"Given the defendants' careless oversight and repeated violations of safety standards, there is an increased likelihood that these offenses, or offenses like these, could happen again. The punishment will also serve to effectively deter against the marketing of unsafe foods and widespread harm to public health by similarly situated corporate officials and other executives in the industry." - U.S. District Judge Mark Bennett, upon sentencing Jack and Peter DeCoster, owners of Quality Egg, for causing a lethal salmonella outbreak
A couple of rotten eggs finally got their due. Well, sort of.
Martha Rosenberg reports on how after 33 years of labor, environmental, immigration, animal rights and food safety violations, two rotten eggs—Jack and Peter DeCoster—were finally ordered to jail for their role in a 2010 outbreak of salmonella poisoning. The reckoning was a long time coming, considering that as far back as 1982, at least one person had died from salmonella-infected eggs sold by the DeCoster-owned Quality Egg company. And in 1987, nine people died after eating DeCoster eggs, and 500 were sickened.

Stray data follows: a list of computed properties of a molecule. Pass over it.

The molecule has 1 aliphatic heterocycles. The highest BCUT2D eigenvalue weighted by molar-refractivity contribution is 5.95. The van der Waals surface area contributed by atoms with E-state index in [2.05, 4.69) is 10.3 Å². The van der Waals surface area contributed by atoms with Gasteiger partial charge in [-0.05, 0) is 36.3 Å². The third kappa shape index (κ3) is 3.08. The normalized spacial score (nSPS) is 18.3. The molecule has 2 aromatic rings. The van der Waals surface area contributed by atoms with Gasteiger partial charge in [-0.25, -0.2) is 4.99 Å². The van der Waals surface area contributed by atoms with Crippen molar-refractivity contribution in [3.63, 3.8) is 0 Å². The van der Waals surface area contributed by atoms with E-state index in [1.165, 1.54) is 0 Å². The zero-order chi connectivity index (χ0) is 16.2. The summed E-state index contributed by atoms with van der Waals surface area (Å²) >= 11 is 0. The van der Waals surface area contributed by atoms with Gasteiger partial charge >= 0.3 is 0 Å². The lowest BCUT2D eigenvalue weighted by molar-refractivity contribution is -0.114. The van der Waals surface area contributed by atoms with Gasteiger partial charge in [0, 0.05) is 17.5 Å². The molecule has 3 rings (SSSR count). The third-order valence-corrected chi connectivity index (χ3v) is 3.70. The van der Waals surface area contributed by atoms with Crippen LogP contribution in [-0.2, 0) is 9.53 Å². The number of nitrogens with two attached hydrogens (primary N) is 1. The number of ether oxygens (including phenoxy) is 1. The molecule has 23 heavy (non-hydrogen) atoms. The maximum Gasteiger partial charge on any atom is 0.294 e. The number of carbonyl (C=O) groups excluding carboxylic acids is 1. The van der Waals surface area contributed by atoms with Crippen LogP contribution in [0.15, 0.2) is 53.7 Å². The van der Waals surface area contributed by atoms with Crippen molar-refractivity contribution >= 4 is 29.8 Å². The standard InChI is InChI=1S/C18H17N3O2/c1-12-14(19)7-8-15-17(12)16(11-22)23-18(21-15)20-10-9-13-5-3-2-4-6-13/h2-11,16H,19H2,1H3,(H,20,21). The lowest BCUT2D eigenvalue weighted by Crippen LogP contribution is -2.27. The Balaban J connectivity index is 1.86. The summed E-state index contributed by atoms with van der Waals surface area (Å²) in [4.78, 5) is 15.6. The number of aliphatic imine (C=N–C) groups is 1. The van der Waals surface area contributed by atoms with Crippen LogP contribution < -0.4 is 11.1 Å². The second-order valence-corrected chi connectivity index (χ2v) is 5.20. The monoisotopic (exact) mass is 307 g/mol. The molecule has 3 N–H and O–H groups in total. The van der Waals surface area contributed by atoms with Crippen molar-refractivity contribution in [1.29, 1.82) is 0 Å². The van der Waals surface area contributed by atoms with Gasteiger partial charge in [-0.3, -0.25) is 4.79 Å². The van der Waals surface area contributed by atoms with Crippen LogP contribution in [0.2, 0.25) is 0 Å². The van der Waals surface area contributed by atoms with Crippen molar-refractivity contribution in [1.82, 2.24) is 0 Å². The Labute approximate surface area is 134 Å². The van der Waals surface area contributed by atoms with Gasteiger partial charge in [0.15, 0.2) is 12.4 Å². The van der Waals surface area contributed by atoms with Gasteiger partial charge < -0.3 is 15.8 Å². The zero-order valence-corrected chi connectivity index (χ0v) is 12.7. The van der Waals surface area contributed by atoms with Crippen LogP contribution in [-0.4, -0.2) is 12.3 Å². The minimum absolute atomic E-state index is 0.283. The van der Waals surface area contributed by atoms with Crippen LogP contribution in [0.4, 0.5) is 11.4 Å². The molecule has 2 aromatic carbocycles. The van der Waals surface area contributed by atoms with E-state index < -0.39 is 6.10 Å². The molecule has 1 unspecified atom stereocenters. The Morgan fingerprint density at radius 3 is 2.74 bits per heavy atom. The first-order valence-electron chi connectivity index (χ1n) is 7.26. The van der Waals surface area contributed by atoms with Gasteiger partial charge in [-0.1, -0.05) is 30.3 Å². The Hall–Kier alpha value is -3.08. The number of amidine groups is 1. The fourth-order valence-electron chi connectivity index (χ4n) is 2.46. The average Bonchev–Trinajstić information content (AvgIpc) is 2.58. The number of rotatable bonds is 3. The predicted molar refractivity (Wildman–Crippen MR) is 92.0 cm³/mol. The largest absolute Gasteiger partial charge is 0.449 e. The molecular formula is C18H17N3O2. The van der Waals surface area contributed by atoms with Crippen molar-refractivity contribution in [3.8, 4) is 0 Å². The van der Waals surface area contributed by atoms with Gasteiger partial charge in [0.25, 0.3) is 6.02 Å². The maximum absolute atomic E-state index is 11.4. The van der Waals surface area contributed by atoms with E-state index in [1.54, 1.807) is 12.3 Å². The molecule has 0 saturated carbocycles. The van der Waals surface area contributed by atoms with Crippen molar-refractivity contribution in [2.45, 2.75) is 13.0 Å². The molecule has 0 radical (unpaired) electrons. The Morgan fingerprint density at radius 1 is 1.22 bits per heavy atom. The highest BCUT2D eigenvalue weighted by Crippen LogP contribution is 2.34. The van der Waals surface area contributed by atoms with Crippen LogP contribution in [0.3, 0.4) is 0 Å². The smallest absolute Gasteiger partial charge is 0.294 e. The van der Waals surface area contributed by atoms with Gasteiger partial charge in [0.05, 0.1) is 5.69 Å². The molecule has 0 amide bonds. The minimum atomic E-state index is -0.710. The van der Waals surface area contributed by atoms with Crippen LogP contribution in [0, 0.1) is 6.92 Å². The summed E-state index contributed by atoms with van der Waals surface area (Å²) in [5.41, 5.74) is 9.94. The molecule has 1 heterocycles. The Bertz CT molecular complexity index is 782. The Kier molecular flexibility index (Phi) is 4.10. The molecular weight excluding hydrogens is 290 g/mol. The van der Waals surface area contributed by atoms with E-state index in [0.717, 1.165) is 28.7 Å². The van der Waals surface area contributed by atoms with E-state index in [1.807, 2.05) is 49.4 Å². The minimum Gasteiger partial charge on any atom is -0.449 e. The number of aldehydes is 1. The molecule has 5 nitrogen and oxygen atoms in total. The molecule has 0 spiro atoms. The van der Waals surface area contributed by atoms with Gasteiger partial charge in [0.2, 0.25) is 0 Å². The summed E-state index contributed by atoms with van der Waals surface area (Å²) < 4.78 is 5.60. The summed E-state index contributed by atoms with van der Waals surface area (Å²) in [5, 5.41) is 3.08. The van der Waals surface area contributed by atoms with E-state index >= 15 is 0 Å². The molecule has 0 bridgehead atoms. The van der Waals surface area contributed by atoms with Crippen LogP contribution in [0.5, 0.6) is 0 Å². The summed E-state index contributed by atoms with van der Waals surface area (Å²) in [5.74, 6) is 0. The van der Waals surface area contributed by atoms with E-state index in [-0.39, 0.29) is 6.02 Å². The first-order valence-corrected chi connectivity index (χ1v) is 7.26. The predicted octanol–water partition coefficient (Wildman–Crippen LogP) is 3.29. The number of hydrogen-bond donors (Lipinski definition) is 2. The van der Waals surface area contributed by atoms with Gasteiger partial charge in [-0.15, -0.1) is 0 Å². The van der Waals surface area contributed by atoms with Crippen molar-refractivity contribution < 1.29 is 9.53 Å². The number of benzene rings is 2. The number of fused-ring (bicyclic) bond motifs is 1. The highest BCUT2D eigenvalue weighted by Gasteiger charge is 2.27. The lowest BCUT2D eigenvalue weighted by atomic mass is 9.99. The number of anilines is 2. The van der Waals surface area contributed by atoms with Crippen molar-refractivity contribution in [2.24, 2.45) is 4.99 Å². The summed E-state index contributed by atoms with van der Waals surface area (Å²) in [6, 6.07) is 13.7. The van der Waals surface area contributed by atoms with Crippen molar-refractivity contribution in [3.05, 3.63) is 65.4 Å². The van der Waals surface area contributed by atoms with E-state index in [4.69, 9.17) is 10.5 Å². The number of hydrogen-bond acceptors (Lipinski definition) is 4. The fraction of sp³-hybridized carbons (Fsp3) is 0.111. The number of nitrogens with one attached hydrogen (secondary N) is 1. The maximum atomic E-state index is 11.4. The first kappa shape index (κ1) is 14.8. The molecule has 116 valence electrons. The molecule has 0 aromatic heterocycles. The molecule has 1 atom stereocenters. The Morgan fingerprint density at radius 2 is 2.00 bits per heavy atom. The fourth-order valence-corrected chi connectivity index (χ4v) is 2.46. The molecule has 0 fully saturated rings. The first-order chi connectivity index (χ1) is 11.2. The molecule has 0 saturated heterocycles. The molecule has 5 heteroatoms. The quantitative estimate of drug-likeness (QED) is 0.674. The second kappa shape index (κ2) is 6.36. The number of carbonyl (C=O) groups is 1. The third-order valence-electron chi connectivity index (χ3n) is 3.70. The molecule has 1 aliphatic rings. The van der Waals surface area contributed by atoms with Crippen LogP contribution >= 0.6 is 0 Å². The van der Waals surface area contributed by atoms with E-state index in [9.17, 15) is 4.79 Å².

The DeCosters were each sentenced to three months in jail. Predictably, industry groups like National Association of Manufacturers and the Pharmaceutical Research and Manufacturers of America (whose products are central to factory farming) called the sentences “unfair”—even though the DeCosters admitted that Quality Egg workers knowingly shipped eggs with false processing and expiration dates to fool state regulators and retail customers about their age and bribed a U.S. Department of Agriculture inspector at least twice to approve sales of poor-quality eggs.
This whole sordid mess reminds us of why we are committed to bringing down factory farms, promoting alternatives (like regenerative poultry systems) and keeping the purveyors of “organic” and “pasture-raised” eggs honest.